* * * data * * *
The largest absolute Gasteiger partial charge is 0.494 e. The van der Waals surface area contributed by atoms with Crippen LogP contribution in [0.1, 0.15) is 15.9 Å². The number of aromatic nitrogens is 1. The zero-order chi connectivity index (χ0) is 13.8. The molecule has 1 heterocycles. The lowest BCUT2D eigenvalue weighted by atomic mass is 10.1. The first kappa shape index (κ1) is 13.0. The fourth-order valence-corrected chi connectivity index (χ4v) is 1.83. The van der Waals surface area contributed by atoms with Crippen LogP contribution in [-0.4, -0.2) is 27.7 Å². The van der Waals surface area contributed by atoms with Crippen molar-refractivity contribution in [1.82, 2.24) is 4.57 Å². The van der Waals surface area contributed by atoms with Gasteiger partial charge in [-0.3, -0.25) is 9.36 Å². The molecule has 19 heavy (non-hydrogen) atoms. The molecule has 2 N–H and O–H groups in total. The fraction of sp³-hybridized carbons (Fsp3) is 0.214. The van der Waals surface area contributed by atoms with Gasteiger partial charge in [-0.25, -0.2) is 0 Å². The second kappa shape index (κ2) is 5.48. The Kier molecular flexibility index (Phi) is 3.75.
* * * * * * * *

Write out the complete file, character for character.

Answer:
The largest absolute Gasteiger partial charge is 0.494 e. The van der Waals surface area contributed by atoms with Crippen LogP contribution in [0.1, 0.15) is 15.9 Å². The number of aromatic nitrogens is 1. The zero-order chi connectivity index (χ0) is 13.8. The molecule has 1 heterocycles. The lowest BCUT2D eigenvalue weighted by atomic mass is 10.1. The first kappa shape index (κ1) is 13.0. The fourth-order valence-corrected chi connectivity index (χ4v) is 1.83. The van der Waals surface area contributed by atoms with Crippen LogP contribution in [-0.4, -0.2) is 27.7 Å². The van der Waals surface area contributed by atoms with Crippen molar-refractivity contribution in [1.82, 2.24) is 4.57 Å². The van der Waals surface area contributed by atoms with Gasteiger partial charge in [-0.3, -0.25) is 9.36 Å². The molecule has 19 heavy (non-hydrogen) atoms. The molecule has 2 N–H and O–H groups in total. The fraction of sp³-hybridized carbons (Fsp3) is 0.214. The van der Waals surface area contributed by atoms with Gasteiger partial charge in [-0.25, -0.2) is 0 Å². The second kappa shape index (κ2) is 5.48. The Kier molecular flexibility index (Phi) is 3.75.